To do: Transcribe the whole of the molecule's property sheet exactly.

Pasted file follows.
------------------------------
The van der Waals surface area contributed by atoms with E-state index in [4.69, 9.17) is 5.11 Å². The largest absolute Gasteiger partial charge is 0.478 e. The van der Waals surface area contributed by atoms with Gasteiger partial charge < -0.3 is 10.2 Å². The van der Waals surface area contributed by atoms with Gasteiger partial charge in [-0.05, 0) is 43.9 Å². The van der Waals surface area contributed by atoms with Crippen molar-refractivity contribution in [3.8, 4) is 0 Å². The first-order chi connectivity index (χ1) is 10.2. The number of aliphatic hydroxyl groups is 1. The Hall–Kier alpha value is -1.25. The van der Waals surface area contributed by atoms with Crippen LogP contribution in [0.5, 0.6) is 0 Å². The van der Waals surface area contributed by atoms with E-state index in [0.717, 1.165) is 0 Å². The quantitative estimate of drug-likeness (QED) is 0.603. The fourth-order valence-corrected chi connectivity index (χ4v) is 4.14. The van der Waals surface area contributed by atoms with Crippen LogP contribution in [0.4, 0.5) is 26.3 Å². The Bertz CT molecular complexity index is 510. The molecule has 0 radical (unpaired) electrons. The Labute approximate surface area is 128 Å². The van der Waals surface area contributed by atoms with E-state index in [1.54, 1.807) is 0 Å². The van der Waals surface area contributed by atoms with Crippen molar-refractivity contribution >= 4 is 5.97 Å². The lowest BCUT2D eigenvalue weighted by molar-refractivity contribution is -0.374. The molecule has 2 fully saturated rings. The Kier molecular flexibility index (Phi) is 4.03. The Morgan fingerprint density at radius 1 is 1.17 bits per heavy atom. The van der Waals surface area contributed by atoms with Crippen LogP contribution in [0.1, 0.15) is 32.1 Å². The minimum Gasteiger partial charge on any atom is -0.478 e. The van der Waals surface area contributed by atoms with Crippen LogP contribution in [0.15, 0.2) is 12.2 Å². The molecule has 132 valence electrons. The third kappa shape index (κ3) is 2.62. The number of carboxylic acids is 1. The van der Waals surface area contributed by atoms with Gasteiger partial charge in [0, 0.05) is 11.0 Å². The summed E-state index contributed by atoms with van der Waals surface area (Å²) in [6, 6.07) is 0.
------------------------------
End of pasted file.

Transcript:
The van der Waals surface area contributed by atoms with E-state index in [4.69, 9.17) is 5.11 Å². The largest absolute Gasteiger partial charge is 0.478 e. The van der Waals surface area contributed by atoms with Gasteiger partial charge < -0.3 is 10.2 Å². The van der Waals surface area contributed by atoms with Gasteiger partial charge in [-0.05, 0) is 43.9 Å². The van der Waals surface area contributed by atoms with Crippen molar-refractivity contribution in [3.8, 4) is 0 Å². The first-order chi connectivity index (χ1) is 10.2. The number of aliphatic hydroxyl groups is 1. The Hall–Kier alpha value is -1.25. The van der Waals surface area contributed by atoms with Crippen LogP contribution in [0.5, 0.6) is 0 Å². The van der Waals surface area contributed by atoms with E-state index in [0.717, 1.165) is 0 Å². The quantitative estimate of drug-likeness (QED) is 0.603. The fourth-order valence-corrected chi connectivity index (χ4v) is 4.14. The van der Waals surface area contributed by atoms with Crippen LogP contribution in [0.4, 0.5) is 26.3 Å². The Bertz CT molecular complexity index is 510. The molecule has 0 radical (unpaired) electrons. The Labute approximate surface area is 128 Å². The van der Waals surface area contributed by atoms with E-state index in [1.54, 1.807) is 0 Å². The van der Waals surface area contributed by atoms with Crippen molar-refractivity contribution >= 4 is 5.97 Å². The lowest BCUT2D eigenvalue weighted by molar-refractivity contribution is -0.374. The molecule has 2 fully saturated rings. The Kier molecular flexibility index (Phi) is 4.03. The Morgan fingerprint density at radius 1 is 1.17 bits per heavy atom. The van der Waals surface area contributed by atoms with Crippen LogP contribution in [0.1, 0.15) is 32.1 Å². The minimum Gasteiger partial charge on any atom is -0.478 e. The van der Waals surface area contributed by atoms with Crippen LogP contribution in [0.15, 0.2) is 12.2 Å². The molecule has 132 valence electrons. The third kappa shape index (κ3) is 2.62. The number of carboxylic acids is 1. The van der Waals surface area contributed by atoms with Gasteiger partial charge in [0, 0.05) is 11.0 Å². The summed E-state index contributed by atoms with van der Waals surface area (Å²) in [6, 6.07) is 0.